Is that sufficient? Such a mass resignation is, as already noted, a very striking development in the Church. But is resignation not too easy for the bishops, allowing them to escape with comfortable pensions into a quiet retirement? Certainly Christians of the first millennium, and for much of the second, would think so. They seem to have been made of sterner stuff than a lot of us in some respects. Sentences of deposition and banishment—whether to foreign lands or monastic penitentiaries—were not uncommon for erring clerics still alive, who were also often cut off from the Eucharist in literal, and often very lengthy, excommunications while they did serious penance, often for many years. For those who had escaped justice by dying, there are stories of episcopal and papal corpses being dug up, put on posthumous trial, and then chucked into the nearest river or given some other equally unceremonious valediction-cum-malediction.

Some of these depositions were clearly driven by mobs often acting at the behest of imperial powers, resulting in injustice for the clerics in question (here one thinks, e.g., of what befell St. Maximus the Confessor). Catholics today, with more delicate sensibilities and with the famed Roman propensity for preserving la bella figura, usually prefer for an erring bishop simply to resign (almost always invoking canon 401 s.2) very quietly and then to disappear.

But between such quiet disappearance and escape from justice, on the one hand, and mob “justice” on the other, is there no alternative? Indeed there is. Back in 2015 Pope Francis created what I praised: a new juridical tribunal precisely to judge bishops on precisely the problem that has led all the Chilean bishops to resign. In three years, the tribunal seems never to have been called into action. But there is no time like the present, and no greater way for the pope to show he means business than to put the bishops on trial and accept their resignations.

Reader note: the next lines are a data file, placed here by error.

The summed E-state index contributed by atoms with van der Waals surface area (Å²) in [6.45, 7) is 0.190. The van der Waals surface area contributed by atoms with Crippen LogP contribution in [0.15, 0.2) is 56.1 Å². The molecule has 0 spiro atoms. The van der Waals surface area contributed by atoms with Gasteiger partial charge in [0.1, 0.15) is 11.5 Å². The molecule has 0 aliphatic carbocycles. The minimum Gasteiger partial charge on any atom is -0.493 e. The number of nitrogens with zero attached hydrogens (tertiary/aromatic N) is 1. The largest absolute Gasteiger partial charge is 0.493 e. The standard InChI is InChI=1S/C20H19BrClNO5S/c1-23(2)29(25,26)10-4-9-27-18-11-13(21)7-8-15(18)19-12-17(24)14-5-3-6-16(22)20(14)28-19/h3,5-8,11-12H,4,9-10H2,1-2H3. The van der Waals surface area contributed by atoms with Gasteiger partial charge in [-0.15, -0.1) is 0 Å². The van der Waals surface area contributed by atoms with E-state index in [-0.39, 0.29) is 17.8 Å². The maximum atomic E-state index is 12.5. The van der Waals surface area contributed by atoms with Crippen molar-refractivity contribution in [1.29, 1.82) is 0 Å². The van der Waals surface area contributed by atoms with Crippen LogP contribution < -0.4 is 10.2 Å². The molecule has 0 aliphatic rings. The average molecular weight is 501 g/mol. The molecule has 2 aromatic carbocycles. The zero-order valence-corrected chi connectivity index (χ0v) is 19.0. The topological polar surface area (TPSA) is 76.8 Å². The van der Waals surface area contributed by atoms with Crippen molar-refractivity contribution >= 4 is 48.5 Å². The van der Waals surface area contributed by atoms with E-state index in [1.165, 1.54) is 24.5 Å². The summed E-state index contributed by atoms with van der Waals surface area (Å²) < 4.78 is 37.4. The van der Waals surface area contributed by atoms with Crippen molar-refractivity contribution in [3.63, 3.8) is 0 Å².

About Dr. Adam A. J. DeVille 58 Articles
Dr. Adam A. J. DeVille is associate professor and chairman of the Department of Theology-Philosophy, University of Saint Francis (Fort Wayne, IN) and author of Orthodoxy and the Roman Papacy (University of Notre Dame, 2011).

14 Comments

  1. What more is needed?

    The Bishops need to apologize to the people they have betrayed.

    Or is that asking too much?

  2. Real or for dramatic effect is the question raised by Vatican observer Edward Pentin, “Some observers close to the Vatican strongly suspect the en masse resignation was orchestrated by the bishops, working with the Secretariat of State and the Pope himself. They believe it highly likely that most of the bishops will have been assured that their positions are safe”. Four including Barrios are ‘expected’ long delayed dismissal or resignation. If so retired with fat pensions to live happily ever after. The juridical tribunal instituted by Francis to judge abusive and negligent bishops hasn’t acted as noted by DeVille. Homosexuality long infused in the veins of the Church deadening the Body is what’s behind inertia in Chile’s Hierarchy the Vatican and most elsewhere. A purge earlier promised by the Pontiff was as hollow as the new juridical tribunal. The world waits. More ominously for many Christ waits.